Do you believe in love? Yes.

What values would you like in an ideal partner? Loyalty, Drive, Wit.

Use 3-5 words to describe your coming out experience? Christmas, Emotional, Funny

Fill in the Blank: Love is _______. Hard

What hopes do you have for the LGBTQ+ community in the future? To come closer together and tackle issues that might not even be facing you and your queer experience, but to come together as a queer community and attack issues that everyone is up against or different sections of the community is up against. You have to fight for your whole LGBTQ+ family. I’d love to see more collective passion for more activism.

What is something you want to change about yourself in the next 6 months? I want to balance my life more from focusing just on myself to focusing on myself and how I can help others. Maybe helping new queer writers who don’t know how to get a foot in the door or queer kids who are going through what I went through growing up in Mississippi who don’t have an outlet or someone to talk to, just focusing on things beyond myself.

I was talking to someone about this the other day and he said when you move to LA or New York, any place where it’s going to be hard where you have to buckle down and work, it’s very easy, because you’re only focused on surviving. It’s very hard to come out of that mode because for so many years, you’re programmed to think, “I need to pay rent, I gotta survive.” So then you reach a point where you’re financially stable and can take some time to shift some energy somewhere besides myself, which is scary because you wonder how it all worked out and now how do I make the most of my time to help others?

What’s your earliest memory that you felt you were different? I remember in middle school, walking up to a circle where guys were talking about things they’d done with girls and I just remember not being interested in the conversation whatsoever. I also remember when they talked about kissing girls, I remember thinking I want to kiss a boy. I didn’t even contemplate that sticking out as a weird thought, it was just natural for me.

What do you feel most insecure about? My body.

Have you found your chosen family? Yes. They make me feel supported, funny, they make me feel like whether I’m killing it as a writer or will not have songs come out for the next 10-15 years, I still feel like I have a support system and they make me feel confident and make me feel attractive whether I gain or lose 30 pounds.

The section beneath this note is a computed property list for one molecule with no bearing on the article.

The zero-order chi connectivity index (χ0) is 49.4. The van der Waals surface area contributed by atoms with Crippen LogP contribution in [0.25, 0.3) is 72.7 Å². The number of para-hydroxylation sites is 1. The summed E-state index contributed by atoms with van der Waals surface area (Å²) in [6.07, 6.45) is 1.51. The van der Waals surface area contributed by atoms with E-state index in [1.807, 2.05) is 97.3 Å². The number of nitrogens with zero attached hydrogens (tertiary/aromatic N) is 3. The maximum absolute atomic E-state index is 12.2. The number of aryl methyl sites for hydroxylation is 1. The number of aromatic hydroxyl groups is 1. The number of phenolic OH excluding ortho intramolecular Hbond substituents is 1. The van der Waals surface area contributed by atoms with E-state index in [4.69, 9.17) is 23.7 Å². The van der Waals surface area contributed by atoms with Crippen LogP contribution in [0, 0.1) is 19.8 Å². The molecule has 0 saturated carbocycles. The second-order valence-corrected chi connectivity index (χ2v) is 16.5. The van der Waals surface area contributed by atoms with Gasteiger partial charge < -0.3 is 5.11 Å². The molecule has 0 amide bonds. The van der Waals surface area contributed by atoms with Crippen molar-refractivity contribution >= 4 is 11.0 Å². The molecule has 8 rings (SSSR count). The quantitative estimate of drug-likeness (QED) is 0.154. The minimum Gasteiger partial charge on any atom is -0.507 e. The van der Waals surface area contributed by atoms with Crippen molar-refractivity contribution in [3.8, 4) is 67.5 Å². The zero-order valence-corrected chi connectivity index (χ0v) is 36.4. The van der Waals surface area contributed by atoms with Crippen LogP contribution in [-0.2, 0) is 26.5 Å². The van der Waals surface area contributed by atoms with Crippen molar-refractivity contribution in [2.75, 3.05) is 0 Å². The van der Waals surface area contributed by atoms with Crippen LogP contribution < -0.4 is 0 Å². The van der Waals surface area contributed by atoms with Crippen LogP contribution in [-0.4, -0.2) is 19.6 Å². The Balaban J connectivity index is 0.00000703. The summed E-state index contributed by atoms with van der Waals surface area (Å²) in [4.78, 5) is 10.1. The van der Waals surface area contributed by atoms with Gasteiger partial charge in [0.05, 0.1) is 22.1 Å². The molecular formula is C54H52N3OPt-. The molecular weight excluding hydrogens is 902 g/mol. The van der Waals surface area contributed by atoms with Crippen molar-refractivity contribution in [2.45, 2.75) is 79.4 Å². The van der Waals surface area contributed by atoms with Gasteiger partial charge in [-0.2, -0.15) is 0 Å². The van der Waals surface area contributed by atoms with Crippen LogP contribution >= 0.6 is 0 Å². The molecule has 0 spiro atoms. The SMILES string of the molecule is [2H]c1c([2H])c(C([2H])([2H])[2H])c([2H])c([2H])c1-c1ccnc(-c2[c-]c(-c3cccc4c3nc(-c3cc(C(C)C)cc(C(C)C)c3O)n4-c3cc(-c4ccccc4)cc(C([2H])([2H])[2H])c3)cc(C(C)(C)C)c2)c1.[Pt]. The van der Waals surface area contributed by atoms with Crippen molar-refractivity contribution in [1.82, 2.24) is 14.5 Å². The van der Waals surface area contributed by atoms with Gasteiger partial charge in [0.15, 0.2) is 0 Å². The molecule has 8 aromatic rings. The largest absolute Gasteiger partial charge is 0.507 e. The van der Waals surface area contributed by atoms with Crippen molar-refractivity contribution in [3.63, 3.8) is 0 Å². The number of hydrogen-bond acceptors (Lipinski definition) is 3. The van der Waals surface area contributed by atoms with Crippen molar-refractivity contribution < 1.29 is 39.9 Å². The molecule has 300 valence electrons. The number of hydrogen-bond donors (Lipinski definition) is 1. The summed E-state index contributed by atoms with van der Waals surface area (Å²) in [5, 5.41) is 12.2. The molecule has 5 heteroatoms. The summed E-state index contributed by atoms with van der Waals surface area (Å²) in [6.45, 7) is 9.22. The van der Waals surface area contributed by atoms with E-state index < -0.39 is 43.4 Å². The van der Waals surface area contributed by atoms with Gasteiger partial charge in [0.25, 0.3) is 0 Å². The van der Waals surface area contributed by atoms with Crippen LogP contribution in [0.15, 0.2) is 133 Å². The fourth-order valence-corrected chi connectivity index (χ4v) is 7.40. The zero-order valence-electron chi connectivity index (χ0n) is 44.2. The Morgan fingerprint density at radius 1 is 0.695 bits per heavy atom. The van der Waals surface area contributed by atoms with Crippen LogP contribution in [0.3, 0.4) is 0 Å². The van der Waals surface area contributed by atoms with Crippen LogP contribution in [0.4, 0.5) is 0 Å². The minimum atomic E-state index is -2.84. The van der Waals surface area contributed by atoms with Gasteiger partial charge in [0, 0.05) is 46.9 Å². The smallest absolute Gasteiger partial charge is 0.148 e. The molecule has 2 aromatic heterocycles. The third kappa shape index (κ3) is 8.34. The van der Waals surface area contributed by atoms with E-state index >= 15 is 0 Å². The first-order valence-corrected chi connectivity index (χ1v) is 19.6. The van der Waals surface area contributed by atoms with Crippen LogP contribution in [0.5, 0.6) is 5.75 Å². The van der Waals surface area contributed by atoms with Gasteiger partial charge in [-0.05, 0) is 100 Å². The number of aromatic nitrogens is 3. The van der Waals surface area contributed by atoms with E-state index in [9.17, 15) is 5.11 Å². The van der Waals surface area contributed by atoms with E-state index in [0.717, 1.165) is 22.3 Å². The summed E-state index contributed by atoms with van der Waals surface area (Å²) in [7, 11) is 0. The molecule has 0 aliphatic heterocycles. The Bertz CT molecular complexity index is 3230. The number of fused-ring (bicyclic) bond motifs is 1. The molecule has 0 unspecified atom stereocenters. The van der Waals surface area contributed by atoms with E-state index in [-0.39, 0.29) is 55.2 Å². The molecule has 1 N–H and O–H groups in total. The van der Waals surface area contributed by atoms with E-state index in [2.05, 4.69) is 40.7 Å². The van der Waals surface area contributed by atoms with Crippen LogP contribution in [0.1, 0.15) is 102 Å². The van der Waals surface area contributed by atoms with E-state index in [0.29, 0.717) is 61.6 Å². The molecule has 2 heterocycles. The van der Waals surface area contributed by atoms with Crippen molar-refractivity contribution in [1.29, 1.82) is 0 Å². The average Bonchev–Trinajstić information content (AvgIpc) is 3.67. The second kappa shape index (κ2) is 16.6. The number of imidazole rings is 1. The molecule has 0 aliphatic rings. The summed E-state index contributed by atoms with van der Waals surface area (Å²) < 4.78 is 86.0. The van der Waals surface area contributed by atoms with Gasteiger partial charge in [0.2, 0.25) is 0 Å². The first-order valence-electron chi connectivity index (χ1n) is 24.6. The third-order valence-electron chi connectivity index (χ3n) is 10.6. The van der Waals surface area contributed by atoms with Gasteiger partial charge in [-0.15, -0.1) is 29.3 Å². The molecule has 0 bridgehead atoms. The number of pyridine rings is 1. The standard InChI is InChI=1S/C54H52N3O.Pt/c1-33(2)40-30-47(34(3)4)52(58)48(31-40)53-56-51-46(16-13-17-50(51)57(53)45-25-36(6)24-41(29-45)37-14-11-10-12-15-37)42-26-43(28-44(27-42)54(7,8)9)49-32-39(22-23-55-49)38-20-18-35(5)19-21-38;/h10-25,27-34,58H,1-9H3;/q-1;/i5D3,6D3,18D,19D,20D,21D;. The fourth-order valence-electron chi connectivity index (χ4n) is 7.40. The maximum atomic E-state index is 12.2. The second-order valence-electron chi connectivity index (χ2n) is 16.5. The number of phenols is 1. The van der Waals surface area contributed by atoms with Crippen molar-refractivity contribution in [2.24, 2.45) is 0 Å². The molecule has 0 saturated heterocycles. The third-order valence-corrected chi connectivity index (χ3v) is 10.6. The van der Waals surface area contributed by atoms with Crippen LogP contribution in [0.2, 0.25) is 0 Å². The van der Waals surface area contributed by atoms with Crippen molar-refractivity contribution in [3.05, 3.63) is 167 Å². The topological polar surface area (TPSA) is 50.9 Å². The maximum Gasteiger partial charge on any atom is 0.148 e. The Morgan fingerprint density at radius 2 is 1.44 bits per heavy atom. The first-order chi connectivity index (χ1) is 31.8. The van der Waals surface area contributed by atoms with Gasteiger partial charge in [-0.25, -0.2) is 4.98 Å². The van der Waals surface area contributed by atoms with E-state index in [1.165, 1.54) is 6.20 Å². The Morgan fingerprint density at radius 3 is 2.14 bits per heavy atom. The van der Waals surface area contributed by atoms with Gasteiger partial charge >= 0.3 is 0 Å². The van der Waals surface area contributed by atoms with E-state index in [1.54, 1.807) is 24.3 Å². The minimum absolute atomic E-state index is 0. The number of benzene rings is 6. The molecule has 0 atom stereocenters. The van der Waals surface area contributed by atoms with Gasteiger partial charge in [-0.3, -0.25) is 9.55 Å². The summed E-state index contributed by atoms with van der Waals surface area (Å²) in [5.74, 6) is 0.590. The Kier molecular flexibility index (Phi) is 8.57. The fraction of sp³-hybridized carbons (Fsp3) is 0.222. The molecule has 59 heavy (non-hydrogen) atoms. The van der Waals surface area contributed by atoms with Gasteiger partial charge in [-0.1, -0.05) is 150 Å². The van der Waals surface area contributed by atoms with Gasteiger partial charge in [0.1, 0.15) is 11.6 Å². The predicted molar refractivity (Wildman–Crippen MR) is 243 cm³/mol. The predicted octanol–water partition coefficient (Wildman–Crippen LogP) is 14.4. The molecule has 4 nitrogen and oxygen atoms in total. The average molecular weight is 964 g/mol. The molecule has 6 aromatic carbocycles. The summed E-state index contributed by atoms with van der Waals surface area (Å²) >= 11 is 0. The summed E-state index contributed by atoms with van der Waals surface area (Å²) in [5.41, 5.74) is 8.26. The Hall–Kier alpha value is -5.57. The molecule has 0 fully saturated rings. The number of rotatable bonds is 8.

What is the title of the current chapter of your life? Planting Roots

Did you ever / still feel uncomfortable holding another guys hand? It depends where I am. In LA, New York, London, or Berlin, yes I feel comfortable. In Mississippi, no. There’s some insecurities and fears that are so deeply embedded in you that it’s gonna take your entire life to get rid of those and one of those is holding my boyfriend’s hand in public in a place where I know we might get weird looks.

It’s also fear based, do I want to hold my boyfriend’s hand and potentially get in a fight with someone? Or is that a real fear? You still hear things all the time, even at Prides people get attacked. I grew up in a different place than my boyfriend so we have different fears but it depends where it is, but it is a thought that enters my head.

Fill in the Blank: In 5 years I want to _________ . Keep making music and keep having great friends.

What value or quality has being a gay man given you? It’s given me a determination and a motivation to work harder than anyone else knowing that I can potentially not be given opportunities because I am queer or be looked over for opportunities or be taken less serious. Once I fully accepted who I was with my sexuality and felt liberated by it, it gave me this freedom to express myself when it comes to the music I want to make, how I move my body, my fashion. It gave me this sense of freedom that I don’t think I could’ve had otherwise.

Keep up to date with Leland’s work over on his Twitter and Instagram, stream his music on Spotify, and be sure to check him out in select cities as he opens for Troye Sivan on The Bloom Tour.